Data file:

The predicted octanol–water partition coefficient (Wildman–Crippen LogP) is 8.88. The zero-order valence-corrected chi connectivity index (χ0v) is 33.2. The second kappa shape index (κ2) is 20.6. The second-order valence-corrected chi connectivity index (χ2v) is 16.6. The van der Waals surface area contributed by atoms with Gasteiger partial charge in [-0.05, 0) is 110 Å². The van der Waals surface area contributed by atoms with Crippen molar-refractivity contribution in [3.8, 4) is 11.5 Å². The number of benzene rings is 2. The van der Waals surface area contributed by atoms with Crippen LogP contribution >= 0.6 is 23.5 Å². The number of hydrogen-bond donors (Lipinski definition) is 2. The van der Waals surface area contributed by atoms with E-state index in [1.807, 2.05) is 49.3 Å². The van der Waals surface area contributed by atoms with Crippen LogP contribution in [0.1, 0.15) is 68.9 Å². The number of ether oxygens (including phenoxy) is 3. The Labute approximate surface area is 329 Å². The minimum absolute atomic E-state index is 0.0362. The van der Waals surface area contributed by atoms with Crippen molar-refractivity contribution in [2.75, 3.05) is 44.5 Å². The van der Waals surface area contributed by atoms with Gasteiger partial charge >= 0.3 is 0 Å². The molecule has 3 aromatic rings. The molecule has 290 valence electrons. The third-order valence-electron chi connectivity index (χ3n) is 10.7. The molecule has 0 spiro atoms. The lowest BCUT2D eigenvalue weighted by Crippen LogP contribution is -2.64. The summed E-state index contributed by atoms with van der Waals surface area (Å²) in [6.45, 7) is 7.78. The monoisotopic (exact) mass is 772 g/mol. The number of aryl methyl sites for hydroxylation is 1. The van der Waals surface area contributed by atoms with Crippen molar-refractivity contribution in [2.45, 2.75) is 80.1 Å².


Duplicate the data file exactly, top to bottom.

The predicted octanol–water partition coefficient (Wildman–Crippen LogP) is 8.88. The zero-order valence-corrected chi connectivity index (χ0v) is 33.2. The second kappa shape index (κ2) is 20.6. The second-order valence-corrected chi connectivity index (χ2v) is 16.6. The van der Waals surface area contributed by atoms with Gasteiger partial charge in [-0.05, 0) is 110 Å². The van der Waals surface area contributed by atoms with Crippen molar-refractivity contribution in [3.8, 4) is 11.5 Å². The number of benzene rings is 2. The van der Waals surface area contributed by atoms with Crippen LogP contribution >= 0.6 is 23.5 Å². The number of hydrogen-bond donors (Lipinski definition) is 2. The van der Waals surface area contributed by atoms with E-state index in [1.807, 2.05) is 49.3 Å². The van der Waals surface area contributed by atoms with Crippen LogP contribution in [0.1, 0.15) is 68.9 Å². The number of ether oxygens (including phenoxy) is 3. The Labute approximate surface area is 329 Å². The minimum absolute atomic E-state index is 0.0362. The van der Waals surface area contributed by atoms with Crippen molar-refractivity contribution in [2.75, 3.05) is 44.5 Å². The van der Waals surface area contributed by atoms with Gasteiger partial charge >= 0.3 is 0 Å². The molecule has 3 aromatic rings. The molecule has 290 valence electrons. The third-order valence-electron chi connectivity index (χ3n) is 10.7. The molecule has 0 spiro atoms. The lowest BCUT2D eigenvalue weighted by Crippen LogP contribution is -2.64. The summed E-state index contributed by atoms with van der Waals surface area (Å²) in [6.45, 7) is 7.78. The monoisotopic (exact) mass is 772 g/mol. The number of aryl methyl sites for hydroxylation is 1. The van der Waals surface area contributed by atoms with Crippen molar-refractivity contribution in [2.45, 2.75) is 80.1 Å².